Trans Liberation Books, Essays, Etc by Trans Women & Femmes (a running list)

Recently, I got a message from someone compiling a reading list on trans resources and noticed it was dominated by resources by/for male & masculine identified folks. This has also been the case in much of my experience. So I decided to start compiling a list of introductory resources about trans identity and anti-oppression written by trans women and femmes.



A Sassy Trans F.A.Q. & Less Sassy Trans 101

Could someone who is raised male really understand sexism?  Trans women were socialized male, so they had male privilege.”

When I was a kid, I knew I didn’t want to be a boy. Whenever someone told me “act tough, you’re a boy!” I knew it didn’t apply to me. So I ignored it. And I suffered for ignoring it. Whenever someone told me to do something “because that’s what boys are supposed to do,” I did the opposite. I paid the price.

Is it really a privilege to have the entire world try to force you to be something you aren’t, and punish you and leave you to die alone when you refuse to comply? There is a difference between growing up as a cis boy and growing up as a trans girl, even if we hadn’t learned what to call it yet.

Because of my gender, I internalized all of the same Disney princesses that cis girls did, and, as a bonus, I also got verbal, emotional, and physical abuse. And that’s just my childhood! Trans women are worse off than cis women of comparable demographics in every measurable way to the extreme  — unemployment, income, mental illness, homelessness, incarceration, sexual assault. Multiple studies have confirmed that close to half of trans people have attempted suicide.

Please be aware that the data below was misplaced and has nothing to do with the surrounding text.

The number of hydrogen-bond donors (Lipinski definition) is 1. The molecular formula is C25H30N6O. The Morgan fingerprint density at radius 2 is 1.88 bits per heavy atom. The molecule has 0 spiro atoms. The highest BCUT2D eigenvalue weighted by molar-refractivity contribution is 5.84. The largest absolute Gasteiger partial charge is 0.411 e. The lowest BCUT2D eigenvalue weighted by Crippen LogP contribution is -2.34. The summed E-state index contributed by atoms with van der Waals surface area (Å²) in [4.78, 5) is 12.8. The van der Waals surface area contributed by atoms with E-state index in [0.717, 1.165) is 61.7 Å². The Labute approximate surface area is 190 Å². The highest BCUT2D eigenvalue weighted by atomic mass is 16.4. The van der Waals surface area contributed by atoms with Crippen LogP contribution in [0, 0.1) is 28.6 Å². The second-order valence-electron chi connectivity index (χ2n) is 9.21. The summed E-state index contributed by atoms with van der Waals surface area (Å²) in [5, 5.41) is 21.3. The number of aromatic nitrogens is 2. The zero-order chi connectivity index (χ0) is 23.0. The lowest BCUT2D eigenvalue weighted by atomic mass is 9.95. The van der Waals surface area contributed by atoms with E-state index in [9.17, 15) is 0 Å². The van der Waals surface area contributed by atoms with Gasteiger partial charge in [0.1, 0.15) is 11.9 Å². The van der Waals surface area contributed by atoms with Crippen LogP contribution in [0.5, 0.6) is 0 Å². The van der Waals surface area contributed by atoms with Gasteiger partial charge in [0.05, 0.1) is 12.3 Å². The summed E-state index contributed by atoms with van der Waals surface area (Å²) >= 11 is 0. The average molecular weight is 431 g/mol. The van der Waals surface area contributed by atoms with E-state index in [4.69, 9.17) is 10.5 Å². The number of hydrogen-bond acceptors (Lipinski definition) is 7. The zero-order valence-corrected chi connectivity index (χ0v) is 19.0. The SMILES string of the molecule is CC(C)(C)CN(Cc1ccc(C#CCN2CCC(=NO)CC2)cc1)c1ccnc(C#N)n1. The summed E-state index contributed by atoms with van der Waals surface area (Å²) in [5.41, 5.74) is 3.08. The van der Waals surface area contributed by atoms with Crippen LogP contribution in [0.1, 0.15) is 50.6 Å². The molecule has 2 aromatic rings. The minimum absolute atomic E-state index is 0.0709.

I grew up in a working-class family with lots of kids. I was the oldest. I washed the dishes, cooked the meals, held the babies, took the kids to school. Now, I live as a woman. Until they find out I’m trans, the entire world treats me as a woman (especially because I have a lot of passing-as-cis privilege, which is real but still doesn’t give me as much privilege as cis women and is always precarious and conditional). Once they find out I’m trans, they treat me as less-than-human. I’ve been raped. I get sexually harassed and assaulted just as much as cis women do.

What do you think? Do I have male privilege? Do I know what violence against women looks like? Do you? If you still think I have male privilege, I shouldn’t think so. Putting aside for a moment that you are using the very same logic and saying the very same things that misogynists shout when they take away our rights or our lives, will lecturing me about how I can never understand the female experience do anything to bring cis women closer to freedom? We should be centering the most marginalized women, not disowning them the same way so many of our families already have.

Would trans people still exist if we didn’t have sexist gender roles?”